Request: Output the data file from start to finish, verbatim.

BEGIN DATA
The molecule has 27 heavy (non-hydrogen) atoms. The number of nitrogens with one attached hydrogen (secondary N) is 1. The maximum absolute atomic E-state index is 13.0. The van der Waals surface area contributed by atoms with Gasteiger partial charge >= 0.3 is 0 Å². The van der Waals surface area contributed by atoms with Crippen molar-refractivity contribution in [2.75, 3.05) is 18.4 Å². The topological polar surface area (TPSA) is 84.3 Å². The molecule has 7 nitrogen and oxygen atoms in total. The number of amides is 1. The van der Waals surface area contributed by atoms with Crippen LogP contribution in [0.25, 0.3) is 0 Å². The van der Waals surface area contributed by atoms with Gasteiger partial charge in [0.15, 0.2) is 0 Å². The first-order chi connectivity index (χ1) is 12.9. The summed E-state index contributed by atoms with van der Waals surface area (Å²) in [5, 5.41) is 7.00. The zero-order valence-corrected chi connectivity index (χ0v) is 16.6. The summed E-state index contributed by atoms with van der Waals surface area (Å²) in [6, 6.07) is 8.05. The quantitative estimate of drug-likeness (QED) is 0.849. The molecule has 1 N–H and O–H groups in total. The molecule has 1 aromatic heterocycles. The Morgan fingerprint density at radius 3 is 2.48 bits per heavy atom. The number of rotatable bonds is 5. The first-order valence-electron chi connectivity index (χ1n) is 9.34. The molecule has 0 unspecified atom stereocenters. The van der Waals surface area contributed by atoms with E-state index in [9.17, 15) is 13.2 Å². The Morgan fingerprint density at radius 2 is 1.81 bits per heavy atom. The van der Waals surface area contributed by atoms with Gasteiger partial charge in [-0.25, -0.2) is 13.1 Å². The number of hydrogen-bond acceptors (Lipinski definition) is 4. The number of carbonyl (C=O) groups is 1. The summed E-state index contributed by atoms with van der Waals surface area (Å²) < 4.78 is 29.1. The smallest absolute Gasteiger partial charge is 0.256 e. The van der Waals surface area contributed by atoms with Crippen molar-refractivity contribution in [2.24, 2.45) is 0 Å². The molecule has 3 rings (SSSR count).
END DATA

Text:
The molecule has 27 heavy (non-hydrogen) atoms. The number of nitrogens with one attached hydrogen (secondary N) is 1. The maximum absolute atomic E-state index is 13.0. The van der Waals surface area contributed by atoms with Gasteiger partial charge >= 0.3 is 0 Å². The van der Waals surface area contributed by atoms with Crippen molar-refractivity contribution in [2.75, 3.05) is 18.4 Å². The topological polar surface area (TPSA) is 84.3 Å². The molecule has 7 nitrogen and oxygen atoms in total. The number of amides is 1. The van der Waals surface area contributed by atoms with Crippen LogP contribution in [0.25, 0.3) is 0 Å². The van der Waals surface area contributed by atoms with Gasteiger partial charge in [0.15, 0.2) is 0 Å². The first-order chi connectivity index (χ1) is 12.9. The summed E-state index contributed by atoms with van der Waals surface area (Å²) in [5, 5.41) is 7.00. The zero-order valence-corrected chi connectivity index (χ0v) is 16.6. The summed E-state index contributed by atoms with van der Waals surface area (Å²) in [6, 6.07) is 8.05. The quantitative estimate of drug-likeness (QED) is 0.849. The molecule has 1 N–H and O–H groups in total. The molecule has 1 aromatic heterocycles. The Morgan fingerprint density at radius 3 is 2.48 bits per heavy atom. The number of rotatable bonds is 5. The first-order valence-electron chi connectivity index (χ1n) is 9.34. The molecule has 0 unspecified atom stereocenters. The van der Waals surface area contributed by atoms with E-state index in [9.17, 15) is 13.2 Å². The Morgan fingerprint density at radius 2 is 1.81 bits per heavy atom. The van der Waals surface area contributed by atoms with Gasteiger partial charge in [-0.25, -0.2) is 13.1 Å². The number of hydrogen-bond acceptors (Lipinski definition) is 4. The number of carbonyl (C=O) groups is 1. The summed E-state index contributed by atoms with van der Waals surface area (Å²) < 4.78 is 29.1. The smallest absolute Gasteiger partial charge is 0.256 e. The van der Waals surface area contributed by atoms with Crippen molar-refractivity contribution in [2.24, 2.45) is 0 Å². The molecule has 3 rings (SSSR count).